Minnesota boxing legend Scott LeDoux faced world champion Muhammad Ali in the ring in 1977. Today, LeDoux is fighting an even fiercer opponent—amyotrophic lateral sclerosis, the neurodegenerative illness also known as Lou Gehrig’s disease.
“Boxing is a physical fight,” says LeDoux. “ALS is an emotional fight.”
LeDoux and his wife, Carol, called for support of University of Minnesota research in ALS and other brain, nerve, and muscle disorders at the 2010 Diamond Awards in January.
The event—a team effort of the Bob Allison Ataxia Research Center (an affiliate of the Minnesota Medical Foundation), Minnesota Twins, and Twin Cities chapter of the Baseball Writers Association of America—holds a special meaning for the LeDouxs.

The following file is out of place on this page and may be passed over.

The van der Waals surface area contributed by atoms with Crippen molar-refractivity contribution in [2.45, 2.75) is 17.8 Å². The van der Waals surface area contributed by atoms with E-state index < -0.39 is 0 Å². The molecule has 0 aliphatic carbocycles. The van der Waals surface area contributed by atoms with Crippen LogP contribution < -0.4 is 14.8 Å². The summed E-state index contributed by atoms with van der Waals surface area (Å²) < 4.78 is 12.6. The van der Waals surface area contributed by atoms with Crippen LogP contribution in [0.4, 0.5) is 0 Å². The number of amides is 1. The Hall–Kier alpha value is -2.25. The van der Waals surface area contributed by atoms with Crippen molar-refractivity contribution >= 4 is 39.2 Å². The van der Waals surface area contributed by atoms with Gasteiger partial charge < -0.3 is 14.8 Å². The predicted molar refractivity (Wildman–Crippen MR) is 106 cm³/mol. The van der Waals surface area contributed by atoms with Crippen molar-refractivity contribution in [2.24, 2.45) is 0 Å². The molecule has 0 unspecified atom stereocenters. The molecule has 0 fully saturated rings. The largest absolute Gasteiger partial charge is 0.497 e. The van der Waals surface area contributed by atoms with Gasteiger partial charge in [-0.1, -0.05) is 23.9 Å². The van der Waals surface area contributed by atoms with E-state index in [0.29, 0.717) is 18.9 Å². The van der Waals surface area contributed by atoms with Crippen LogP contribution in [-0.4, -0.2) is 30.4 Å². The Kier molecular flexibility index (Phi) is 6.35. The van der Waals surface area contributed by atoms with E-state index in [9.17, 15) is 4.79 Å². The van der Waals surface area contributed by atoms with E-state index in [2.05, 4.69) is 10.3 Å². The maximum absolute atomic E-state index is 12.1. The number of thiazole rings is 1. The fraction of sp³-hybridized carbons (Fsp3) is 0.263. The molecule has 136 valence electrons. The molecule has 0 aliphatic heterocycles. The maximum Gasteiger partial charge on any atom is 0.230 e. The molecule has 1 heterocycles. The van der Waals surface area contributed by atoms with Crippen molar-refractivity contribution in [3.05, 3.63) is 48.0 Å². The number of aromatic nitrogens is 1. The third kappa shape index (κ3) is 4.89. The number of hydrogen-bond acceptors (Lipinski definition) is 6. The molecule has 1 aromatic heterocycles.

One day many years ago, after Scott LeDoux had lost a fight, he went to the locker room and put a towel over his head. He felt terrible. Soon the locker room became quiet, and he lifted the towel covering his face.
“Nobody else was there except for Bob Allison,” LeDoux says.
LeDoux asked Allison why he hadn’t left like everyone else. Allison told him that people don’t need friends when they’re winning. “He said, ‘people need people after they lose a game,’” LeDoux recalls.
That special connection with Allison is just one of the reasons the LeDouxs have become advocates for neurodegenerative disease research at the University. Another is LeDoux’s neurologist, John Day, M.D., Ph.D., who is also a researcher. The LeDouxs hope that raising awareness and funding for the University’s innovative work will knock out these devastating diseases for good.
“We’re here because we hope, and we’re here to help those without hope,” Carol LeDoux says. “The importance of research is vital.”